A farm existed in Kilburn Lane until the 1860s, by which time it had been disrupted by the railway line.

https://www.theundergroundmap.com/article.html?id=34628

VIEW THE WHITE CITY AREA IN THE 1750s
The 1750 Rocque map is bounded by Sudbury (NW), Snaresbrook (NE), Eltham (SE) and Hampton Court (SW).
Outside these bounds, the 1750 map does not display.

VIEW THE WHITE CITY AREA IN THE 1800s
The 1800 mapping is bounded by Stanmore (NW), Woodford (NE), Bromley (SE) and Hampton Court (SW).
Outside these bounds, the 1800 map does not display.

VIEW THE WHITE CITY AREA IN THE 1830s
The 1830 mapping is bounded by West Hampstead (NW), Hackney (NE), Greenwich (SE) and Chelsea (SW).
Outside these bounds, the 1830 map does not display.

VIEW THE WHITE CITY AREA IN THE 1860s
The 1860 mapping is bounded by Brent Cross (NW), Stratford (NE), Greenwich (SE) and Hammermith (SW).
Outside these bounds, the 1860 map does not display.

VIEW THE WHITE CITY AREA IN THE 1900s
The 1900 mapping covers all of the London area.

 

White City

White City was the place which defined the modern Marathon.

The area now called White City was level arable farmfields until 1908, when it was used as the site of the Franco-British Exhibition and the 1908 Summer Olympics. In 1909 the exhibition site hosted the Imperial International Exhibition and in 1910, the Japan-British Exhibition. The final two exhibitions to be held there were the Latin-British (1912) and the Anglo-American (1914), which was brought to a premature end by the outbreak of the First World War.

During this period it was known as the Great White City due to the white marble cladding used on the exhibition pavilions, and hence gave its name to this part of Shepherd's Bush.

The White City Stadium was demolished in 1985 to make way for the BBC White City building. Today, the 1908 Olympics are commemorated with a list of athletes inscribed on the side of the BBC Broadcast Centre Building, and the athletics finish line is marked in the paving outside the building.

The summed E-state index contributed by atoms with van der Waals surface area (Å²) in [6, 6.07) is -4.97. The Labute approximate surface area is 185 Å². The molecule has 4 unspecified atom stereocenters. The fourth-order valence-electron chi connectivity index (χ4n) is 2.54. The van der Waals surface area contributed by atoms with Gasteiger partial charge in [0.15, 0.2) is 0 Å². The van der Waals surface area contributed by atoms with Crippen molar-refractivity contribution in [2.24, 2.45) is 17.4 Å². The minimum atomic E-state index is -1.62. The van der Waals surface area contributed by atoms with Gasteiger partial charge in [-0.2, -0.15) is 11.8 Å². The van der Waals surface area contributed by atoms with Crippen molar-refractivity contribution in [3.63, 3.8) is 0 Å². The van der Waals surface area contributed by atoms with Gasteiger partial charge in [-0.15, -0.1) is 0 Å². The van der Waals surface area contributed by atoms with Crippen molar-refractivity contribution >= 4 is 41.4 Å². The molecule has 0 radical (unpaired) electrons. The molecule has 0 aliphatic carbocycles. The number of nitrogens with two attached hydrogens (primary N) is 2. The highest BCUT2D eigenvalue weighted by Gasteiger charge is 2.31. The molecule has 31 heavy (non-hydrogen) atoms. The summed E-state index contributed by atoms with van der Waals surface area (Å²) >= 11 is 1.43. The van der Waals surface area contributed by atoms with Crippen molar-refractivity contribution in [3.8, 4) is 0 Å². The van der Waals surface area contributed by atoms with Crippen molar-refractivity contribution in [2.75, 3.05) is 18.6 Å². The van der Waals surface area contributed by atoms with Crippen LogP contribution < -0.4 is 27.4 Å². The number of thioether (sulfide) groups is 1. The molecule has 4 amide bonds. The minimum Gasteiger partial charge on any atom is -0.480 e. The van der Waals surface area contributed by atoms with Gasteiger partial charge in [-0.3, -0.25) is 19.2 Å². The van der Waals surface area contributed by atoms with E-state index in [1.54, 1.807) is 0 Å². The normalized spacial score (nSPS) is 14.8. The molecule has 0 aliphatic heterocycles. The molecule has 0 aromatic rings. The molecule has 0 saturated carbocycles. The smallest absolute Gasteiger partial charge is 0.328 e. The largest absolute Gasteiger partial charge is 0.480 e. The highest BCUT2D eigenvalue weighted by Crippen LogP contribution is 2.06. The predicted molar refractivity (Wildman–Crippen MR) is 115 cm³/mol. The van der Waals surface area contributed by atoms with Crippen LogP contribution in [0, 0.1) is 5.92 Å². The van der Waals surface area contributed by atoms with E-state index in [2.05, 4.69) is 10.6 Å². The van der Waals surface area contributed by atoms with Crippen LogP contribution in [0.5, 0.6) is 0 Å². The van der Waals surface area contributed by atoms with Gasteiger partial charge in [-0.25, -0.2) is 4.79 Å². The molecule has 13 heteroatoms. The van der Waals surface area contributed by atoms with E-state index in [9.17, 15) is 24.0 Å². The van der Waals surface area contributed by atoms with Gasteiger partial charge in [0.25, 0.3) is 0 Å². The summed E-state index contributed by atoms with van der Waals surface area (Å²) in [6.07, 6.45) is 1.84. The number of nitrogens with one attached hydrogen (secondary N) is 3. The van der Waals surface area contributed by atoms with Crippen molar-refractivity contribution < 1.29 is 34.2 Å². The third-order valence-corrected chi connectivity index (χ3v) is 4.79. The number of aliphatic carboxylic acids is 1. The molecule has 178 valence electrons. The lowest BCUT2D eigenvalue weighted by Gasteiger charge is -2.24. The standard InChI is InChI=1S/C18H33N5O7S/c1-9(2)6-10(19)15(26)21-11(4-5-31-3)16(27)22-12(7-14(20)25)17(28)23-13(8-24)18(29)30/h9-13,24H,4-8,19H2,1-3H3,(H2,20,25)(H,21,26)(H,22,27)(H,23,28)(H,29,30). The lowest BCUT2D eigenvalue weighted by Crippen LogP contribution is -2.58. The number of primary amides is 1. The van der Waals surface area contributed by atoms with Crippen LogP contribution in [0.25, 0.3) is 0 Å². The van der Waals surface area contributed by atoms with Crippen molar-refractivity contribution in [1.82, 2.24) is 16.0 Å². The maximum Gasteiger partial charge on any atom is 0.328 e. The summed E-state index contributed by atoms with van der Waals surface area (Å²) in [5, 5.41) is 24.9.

The Marathon from these London Olympics played an important part in the development of the modern marathon race. In the early years of competitive international sport, the long distance marathon race did not have a standard set distance. The distance run at the first seven Olympics from 1896 to 1920 varied between 40km and 42.75 km. The starting point of the race at the 1908 Olympics was at Windsor Castle creating a distance of 26 miles 385 yards to the finishing line at White City stadium. In 1921 this was adopted as the standard distance.

To house the growing population of Shepherd's Bush, a five-storey housing estate was built in the late 1930s, which also took the name of the White City. Streets were named after countries that had featured in the exhibitions.

White City tune station was opened on 23 November 1947, replacing the earlier Wood Lane station. Its construction started after 1938 and had been scheduled for completion by 1940, but the Second World War delayed its opening for another seven years.

The architectural design of the station won an award at the Festival of Britain and a commemorative plaque recording this is attached to the building to the left of the main entrance.